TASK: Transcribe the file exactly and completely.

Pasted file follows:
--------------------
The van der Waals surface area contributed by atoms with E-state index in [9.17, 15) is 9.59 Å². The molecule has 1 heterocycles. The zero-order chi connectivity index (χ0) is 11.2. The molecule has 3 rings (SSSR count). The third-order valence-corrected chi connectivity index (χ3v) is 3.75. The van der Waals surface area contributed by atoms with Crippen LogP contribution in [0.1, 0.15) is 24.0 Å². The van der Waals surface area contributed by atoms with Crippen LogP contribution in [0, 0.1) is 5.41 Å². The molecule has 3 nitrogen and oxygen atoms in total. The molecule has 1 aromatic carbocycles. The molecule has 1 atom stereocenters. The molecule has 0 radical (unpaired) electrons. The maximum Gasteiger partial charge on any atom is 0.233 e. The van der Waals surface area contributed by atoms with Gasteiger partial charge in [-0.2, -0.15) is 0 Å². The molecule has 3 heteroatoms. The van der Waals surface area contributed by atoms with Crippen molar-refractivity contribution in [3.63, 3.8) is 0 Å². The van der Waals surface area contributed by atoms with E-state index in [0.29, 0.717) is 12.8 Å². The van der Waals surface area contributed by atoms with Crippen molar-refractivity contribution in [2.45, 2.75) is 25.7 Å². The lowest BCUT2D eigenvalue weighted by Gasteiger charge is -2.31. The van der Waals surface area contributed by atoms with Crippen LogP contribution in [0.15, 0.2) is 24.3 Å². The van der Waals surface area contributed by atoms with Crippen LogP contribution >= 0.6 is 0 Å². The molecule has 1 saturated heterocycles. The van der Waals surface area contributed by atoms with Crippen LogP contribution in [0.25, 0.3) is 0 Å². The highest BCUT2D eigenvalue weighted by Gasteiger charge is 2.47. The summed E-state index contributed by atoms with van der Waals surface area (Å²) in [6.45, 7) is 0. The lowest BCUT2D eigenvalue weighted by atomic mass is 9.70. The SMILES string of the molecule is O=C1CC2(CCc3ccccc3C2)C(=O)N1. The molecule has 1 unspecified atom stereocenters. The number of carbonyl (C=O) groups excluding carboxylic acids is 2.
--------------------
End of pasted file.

The van der Waals surface area contributed by atoms with E-state index in [9.17, 15) is 9.59 Å². The molecule has 1 heterocycles. The zero-order chi connectivity index (χ0) is 11.2. The molecule has 3 rings (SSSR count). The third-order valence-corrected chi connectivity index (χ3v) is 3.75. The van der Waals surface area contributed by atoms with Crippen LogP contribution in [0.1, 0.15) is 24.0 Å². The van der Waals surface area contributed by atoms with Crippen LogP contribution in [0, 0.1) is 5.41 Å². The molecule has 3 nitrogen and oxygen atoms in total. The molecule has 1 aromatic carbocycles. The molecule has 1 atom stereocenters. The molecule has 0 radical (unpaired) electrons. The maximum Gasteiger partial charge on any atom is 0.233 e. The van der Waals surface area contributed by atoms with Gasteiger partial charge in [-0.2, -0.15) is 0 Å². The molecule has 3 heteroatoms. The van der Waals surface area contributed by atoms with Crippen molar-refractivity contribution in [3.63, 3.8) is 0 Å². The van der Waals surface area contributed by atoms with E-state index in [0.29, 0.717) is 12.8 Å². The van der Waals surface area contributed by atoms with Crippen molar-refractivity contribution in [2.45, 2.75) is 25.7 Å². The lowest BCUT2D eigenvalue weighted by Gasteiger charge is -2.31. The van der Waals surface area contributed by atoms with Crippen LogP contribution in [0.15, 0.2) is 24.3 Å². The van der Waals surface area contributed by atoms with Crippen LogP contribution >= 0.6 is 0 Å². The molecule has 1 saturated heterocycles. The van der Waals surface area contributed by atoms with Crippen LogP contribution in [0.25, 0.3) is 0 Å². The highest BCUT2D eigenvalue weighted by Gasteiger charge is 2.47. The summed E-state index contributed by atoms with van der Waals surface area (Å²) in [6.45, 7) is 0. The lowest BCUT2D eigenvalue weighted by atomic mass is 9.70. The SMILES string of the molecule is O=C1CC2(CCc3ccccc3C2)C(=O)N1. The molecule has 1 unspecified atom stereocenters. The number of carbonyl (C=O) groups excluding carboxylic acids is 2.